It has been three years since the death of Logan Young, the Alabama booster who — before his untimely death — was found guilty in federal court of "conspiracy to commit racketeering" and "crossing state lines to commit racketeering," both felonies. He was facing six months in prison.
But did Young actually commit a crime, or merely violate the recruiting rules of the NCAA?
William Anderson and Candice Jackson raise the question in a lengthy piece at Reason.com.
They write: "The conviction of Logan Young as 'the first college sports booster sentenced to prison essentially for busting NCAA rules' [in the words of ESPN.com’s Mike Fish] is just one example of a disturbing trend: the federal criminalization of private rule breaking in the world of sports. Prosecutors are taking advantage of the drastic post-1970 expansion of the federal criminal code to conduct legal shaming exercises against notorious sporting figures, often using charges that are tangential at best to the behavior that sparked investigative interest in the first place.
"The results are a sobering reminder of just how little restraint remains on federal power when investigators set their sights on popular celebrity targets accused of unpopular rule breaking."
The NCAA levied sanctions against Alabama in 2002 after determining that Young had paid a high school coach in Memphis more than $100,000 to steer recruit Albert Means to Tuscaloosa. Enter federal prosecutors in Memphis, who sensed an opportunity for a popular prosecution in Volunteer territory, which they got in 2005.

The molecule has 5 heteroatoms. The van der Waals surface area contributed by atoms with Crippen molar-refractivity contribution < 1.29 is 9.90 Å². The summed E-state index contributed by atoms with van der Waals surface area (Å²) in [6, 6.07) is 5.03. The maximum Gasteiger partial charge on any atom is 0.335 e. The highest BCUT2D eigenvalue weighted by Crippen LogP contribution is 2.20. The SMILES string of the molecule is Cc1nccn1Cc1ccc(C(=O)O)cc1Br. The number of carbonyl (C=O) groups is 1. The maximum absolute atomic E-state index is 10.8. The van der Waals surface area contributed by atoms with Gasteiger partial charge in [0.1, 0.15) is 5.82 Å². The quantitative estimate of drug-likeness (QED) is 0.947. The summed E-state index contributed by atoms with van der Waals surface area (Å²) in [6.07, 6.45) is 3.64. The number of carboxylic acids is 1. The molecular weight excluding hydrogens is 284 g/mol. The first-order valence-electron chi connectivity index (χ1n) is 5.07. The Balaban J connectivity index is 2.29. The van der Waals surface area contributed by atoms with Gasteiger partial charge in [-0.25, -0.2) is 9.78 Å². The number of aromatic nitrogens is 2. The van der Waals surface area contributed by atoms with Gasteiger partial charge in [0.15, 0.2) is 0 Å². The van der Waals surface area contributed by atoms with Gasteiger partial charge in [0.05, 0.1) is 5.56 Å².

Anderson and Jackson write: "When a federal jury in Memphis found Logan Young guilty of crossing state lines to commit racketeering, and of withdrawing the alleged payoffs to a Memphis high school football coach in increments of less than $10,000 [to stay under the threshold at which bank authorities are required to notify the federal government], the notion of derivative crime was taken to a whole new level. The racketeering charges were based on the claim that Young 'bribed a public servant,' a Class C felony under Tennessee law. But Young was never charged with bribery by a Tennessee court. His attorneys made this point when they appealed the guilty verdict, but because their client died before the appeal was heard we will never know how it would have turned out.
"If he hadn't been tied to a high-profile NCAA probation case, Young probably would not have faced any criminal charges at all. But because federal prosecutors in Memphis had legal tools that allowed them to twist certain everyday acts into federal crimes, they were able to convert NCAA violations into a criminal conviction. Given their success, other U.S. attorneys may use questionable federal laws to send more boosters and coaches to prison."
Thanks to Gary at Steroid Nation.